The Composer’s Guide to Doing Business: Finding an Angle

As artists, we’re always trying to find our unique creative voice, searching for the way to make a musical statement (however you want to interpret that word) in a way that is distinct and genuine. But as human beings, we also grapple with things like impatience for success (again, however you want to define that).

The impatient part of us, which tends to be given a lot of latitute in our on-demand, instant-gratification culture, wants success NOW. Fame, riches, financial comfort, the respect of the field, whatever “success” means to you….NOW! And sometimes in our impatience, we start to flail about, searching for The Answer. The One Thing that will get us to the goal line as soon as possible – preferably by next week. We want to know how to get those big-time performers and ensembles to commission and play the hell out of our music. We want to know exactly what to do to win that Big Prize. We want to know exactly what the world is looking for in the next Important Piece.

After all, composers X, Y, and Z had already hit the big time in their 20s or early 30s. So why aren’t I there yet? Right?

It’s the same mentality that most of us have when it’s time to go on a diet. Isn’t there something out there that will just take the weight off? The answer, of course, is “yes.” That something is called portion control and consistent exercise. Put down the cake (the cake is a lie, anyway), and go for a walk.

The same, in many cases, holds true with careers. Put down the [insert distraction here] and write. Write what is true to you.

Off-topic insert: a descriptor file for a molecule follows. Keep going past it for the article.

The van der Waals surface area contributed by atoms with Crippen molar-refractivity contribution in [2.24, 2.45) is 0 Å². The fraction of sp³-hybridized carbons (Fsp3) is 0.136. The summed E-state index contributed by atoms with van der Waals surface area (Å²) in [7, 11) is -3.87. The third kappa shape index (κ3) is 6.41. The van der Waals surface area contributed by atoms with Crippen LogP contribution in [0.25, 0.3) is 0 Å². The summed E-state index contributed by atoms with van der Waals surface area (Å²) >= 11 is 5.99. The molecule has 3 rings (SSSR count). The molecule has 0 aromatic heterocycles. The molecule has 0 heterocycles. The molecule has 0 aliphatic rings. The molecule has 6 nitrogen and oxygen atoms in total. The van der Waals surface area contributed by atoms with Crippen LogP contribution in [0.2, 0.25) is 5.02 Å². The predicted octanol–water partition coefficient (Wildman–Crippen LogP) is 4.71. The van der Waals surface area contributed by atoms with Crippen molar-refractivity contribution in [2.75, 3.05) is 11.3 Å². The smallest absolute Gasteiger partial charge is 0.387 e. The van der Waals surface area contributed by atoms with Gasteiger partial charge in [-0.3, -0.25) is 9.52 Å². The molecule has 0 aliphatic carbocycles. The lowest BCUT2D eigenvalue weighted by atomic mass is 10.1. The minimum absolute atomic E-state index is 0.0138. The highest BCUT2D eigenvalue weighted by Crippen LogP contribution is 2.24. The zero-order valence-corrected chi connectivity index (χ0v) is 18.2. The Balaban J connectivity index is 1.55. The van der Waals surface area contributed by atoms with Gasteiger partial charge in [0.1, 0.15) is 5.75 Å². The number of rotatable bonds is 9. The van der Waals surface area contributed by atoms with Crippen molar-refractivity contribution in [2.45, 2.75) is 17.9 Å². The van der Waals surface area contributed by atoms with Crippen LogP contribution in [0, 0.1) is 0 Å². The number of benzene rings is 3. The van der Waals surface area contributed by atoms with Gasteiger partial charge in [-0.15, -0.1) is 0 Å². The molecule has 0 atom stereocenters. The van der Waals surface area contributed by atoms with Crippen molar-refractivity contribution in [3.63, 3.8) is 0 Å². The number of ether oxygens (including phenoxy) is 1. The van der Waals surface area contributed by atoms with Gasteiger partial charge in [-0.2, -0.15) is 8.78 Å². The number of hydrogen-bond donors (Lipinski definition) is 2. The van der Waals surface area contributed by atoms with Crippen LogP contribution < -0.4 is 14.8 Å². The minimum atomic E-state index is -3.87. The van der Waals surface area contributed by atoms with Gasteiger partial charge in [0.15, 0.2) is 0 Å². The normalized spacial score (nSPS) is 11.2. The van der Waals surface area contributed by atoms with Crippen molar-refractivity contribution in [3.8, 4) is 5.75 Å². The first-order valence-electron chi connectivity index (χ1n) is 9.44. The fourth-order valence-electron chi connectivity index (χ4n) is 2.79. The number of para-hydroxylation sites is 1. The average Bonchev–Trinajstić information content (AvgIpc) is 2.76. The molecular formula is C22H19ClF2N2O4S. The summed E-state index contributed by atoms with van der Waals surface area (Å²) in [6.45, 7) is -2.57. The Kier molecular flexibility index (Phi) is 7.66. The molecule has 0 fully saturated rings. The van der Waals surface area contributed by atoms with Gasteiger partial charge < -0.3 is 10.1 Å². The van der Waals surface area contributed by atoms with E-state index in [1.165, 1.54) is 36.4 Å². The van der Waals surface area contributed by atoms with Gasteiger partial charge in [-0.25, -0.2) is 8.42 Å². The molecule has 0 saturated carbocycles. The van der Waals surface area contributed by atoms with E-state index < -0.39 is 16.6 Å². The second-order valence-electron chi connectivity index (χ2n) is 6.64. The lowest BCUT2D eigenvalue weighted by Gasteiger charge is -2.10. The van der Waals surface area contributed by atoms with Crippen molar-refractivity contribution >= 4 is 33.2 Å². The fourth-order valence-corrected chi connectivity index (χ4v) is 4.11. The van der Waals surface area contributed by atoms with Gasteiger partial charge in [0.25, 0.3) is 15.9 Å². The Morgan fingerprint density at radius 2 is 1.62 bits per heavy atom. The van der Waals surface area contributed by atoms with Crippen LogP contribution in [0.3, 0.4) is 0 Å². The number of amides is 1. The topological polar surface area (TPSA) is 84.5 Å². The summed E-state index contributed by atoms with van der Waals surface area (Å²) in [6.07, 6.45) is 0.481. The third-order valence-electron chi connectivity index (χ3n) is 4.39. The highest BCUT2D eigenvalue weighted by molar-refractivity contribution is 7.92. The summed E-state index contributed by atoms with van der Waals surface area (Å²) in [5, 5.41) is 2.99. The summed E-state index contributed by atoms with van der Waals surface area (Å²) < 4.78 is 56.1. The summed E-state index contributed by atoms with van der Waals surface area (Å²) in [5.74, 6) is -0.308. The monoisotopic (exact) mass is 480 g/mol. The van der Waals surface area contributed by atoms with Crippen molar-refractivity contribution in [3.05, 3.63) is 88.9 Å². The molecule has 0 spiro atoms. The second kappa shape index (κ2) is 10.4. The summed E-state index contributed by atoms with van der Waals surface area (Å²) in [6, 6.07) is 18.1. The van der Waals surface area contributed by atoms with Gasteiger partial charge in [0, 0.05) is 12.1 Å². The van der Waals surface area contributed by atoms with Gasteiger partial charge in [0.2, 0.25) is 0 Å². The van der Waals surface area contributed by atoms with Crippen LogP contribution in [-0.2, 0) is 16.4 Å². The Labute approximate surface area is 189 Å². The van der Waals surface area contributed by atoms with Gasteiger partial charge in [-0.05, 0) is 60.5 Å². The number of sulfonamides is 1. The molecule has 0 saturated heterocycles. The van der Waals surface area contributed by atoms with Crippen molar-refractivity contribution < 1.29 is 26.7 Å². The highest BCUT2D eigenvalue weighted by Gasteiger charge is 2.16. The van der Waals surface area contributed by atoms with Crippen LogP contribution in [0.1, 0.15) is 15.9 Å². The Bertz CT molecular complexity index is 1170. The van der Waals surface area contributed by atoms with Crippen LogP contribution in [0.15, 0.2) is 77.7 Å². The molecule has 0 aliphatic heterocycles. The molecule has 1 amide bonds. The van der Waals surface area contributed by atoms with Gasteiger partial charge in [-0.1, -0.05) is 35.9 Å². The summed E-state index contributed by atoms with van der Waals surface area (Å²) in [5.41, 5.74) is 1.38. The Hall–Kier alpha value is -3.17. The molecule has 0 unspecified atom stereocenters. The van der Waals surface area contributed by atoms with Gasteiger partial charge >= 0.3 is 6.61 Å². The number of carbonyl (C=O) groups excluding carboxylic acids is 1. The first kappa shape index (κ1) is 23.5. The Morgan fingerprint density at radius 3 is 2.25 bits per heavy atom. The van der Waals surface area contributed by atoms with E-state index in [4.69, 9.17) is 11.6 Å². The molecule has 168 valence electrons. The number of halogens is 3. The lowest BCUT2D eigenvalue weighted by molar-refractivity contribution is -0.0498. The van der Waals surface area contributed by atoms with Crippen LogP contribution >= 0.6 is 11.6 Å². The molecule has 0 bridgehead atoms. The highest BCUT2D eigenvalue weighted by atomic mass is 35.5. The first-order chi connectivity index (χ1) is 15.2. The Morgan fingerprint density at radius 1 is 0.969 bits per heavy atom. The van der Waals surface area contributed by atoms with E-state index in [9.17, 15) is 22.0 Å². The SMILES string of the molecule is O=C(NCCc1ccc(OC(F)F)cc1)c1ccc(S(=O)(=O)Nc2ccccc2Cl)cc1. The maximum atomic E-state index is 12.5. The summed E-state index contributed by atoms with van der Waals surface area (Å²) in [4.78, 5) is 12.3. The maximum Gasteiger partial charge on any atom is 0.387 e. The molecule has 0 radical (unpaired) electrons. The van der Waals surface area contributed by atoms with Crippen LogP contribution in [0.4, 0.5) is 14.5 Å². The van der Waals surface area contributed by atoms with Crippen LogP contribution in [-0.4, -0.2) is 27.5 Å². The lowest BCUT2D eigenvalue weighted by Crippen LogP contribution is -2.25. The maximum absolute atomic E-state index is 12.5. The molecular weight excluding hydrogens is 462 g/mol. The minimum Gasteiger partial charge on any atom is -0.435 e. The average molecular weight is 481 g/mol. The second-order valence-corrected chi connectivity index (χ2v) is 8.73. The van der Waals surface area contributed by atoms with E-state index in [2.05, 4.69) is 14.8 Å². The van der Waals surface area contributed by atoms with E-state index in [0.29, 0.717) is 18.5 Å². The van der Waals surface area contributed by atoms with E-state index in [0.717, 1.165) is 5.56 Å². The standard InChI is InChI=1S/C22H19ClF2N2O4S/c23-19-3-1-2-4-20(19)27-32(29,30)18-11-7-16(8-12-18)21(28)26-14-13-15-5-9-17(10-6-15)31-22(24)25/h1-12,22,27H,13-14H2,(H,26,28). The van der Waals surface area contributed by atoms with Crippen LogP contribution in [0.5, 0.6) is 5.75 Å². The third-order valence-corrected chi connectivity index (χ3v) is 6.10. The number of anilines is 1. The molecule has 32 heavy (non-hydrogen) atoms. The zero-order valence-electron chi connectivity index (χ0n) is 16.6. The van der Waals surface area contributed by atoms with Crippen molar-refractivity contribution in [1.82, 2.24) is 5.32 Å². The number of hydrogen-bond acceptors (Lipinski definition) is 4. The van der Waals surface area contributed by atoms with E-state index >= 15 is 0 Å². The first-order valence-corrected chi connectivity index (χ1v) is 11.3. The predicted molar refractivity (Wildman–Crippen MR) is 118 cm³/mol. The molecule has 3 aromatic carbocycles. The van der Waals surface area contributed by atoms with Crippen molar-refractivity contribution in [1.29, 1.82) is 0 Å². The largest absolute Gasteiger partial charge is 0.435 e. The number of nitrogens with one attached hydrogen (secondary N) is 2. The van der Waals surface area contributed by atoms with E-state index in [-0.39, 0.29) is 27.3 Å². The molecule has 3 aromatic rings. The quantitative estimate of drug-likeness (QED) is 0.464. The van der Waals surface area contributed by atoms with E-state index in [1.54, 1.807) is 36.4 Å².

Since it seems like I follow EVERY composer on Twitter, I tend to see some flailing in my feed. Composers searching for exactly what it is that panels are looking for in this or that competition. Looking for ways to get their music in front of big ensembles.

Fine. Great. There are some answers to these questions.

But sometimes the questions go into the territory of: “How do I change what I’m doing to fit ______?” And that’s where I get a little twitchy.

Sometimes we start looking for an “angle”. A gimmick. Maybe if I use crazy non-standard notation, I’ll get noticed! Maybe if I write in a totally different style, the judges will like my music this time. Maybe if I [insert something that goes against my personal aesthetic] someone will offer me the fame and riches that I deserve. I’ll be the next ________!

And that’s where that sort of thinking goes off the tracks: looking for ways to change what you’re doing so that more people will like it instead of looking for people who enjoy what you’re already creating.

If you’re going to change what you’re doing, change it by making it better – work on your craft, develop your voice (read: write. more. music.), polish your engraving, technical, and orchestrational skills. Don’t be a different composer, be a better composer.

I know I write a lot about income and markets and entrepreneurship, but all of these are in support of your art. A career is not a race to the finish line. It’s a slow build with lots of diversions and changes along the way.

Instead of trying to change our music to suit this or that award panel (which will be a different panel next year), think on this little gem from Ned Rorem: “Why do I write music? Because I want to hear it – it’s simple as that. Others may have more talent, more sense of duty. But I compose just from necessity, and no one else is making what I need.”

Write what you need. Then find the others who need it, too.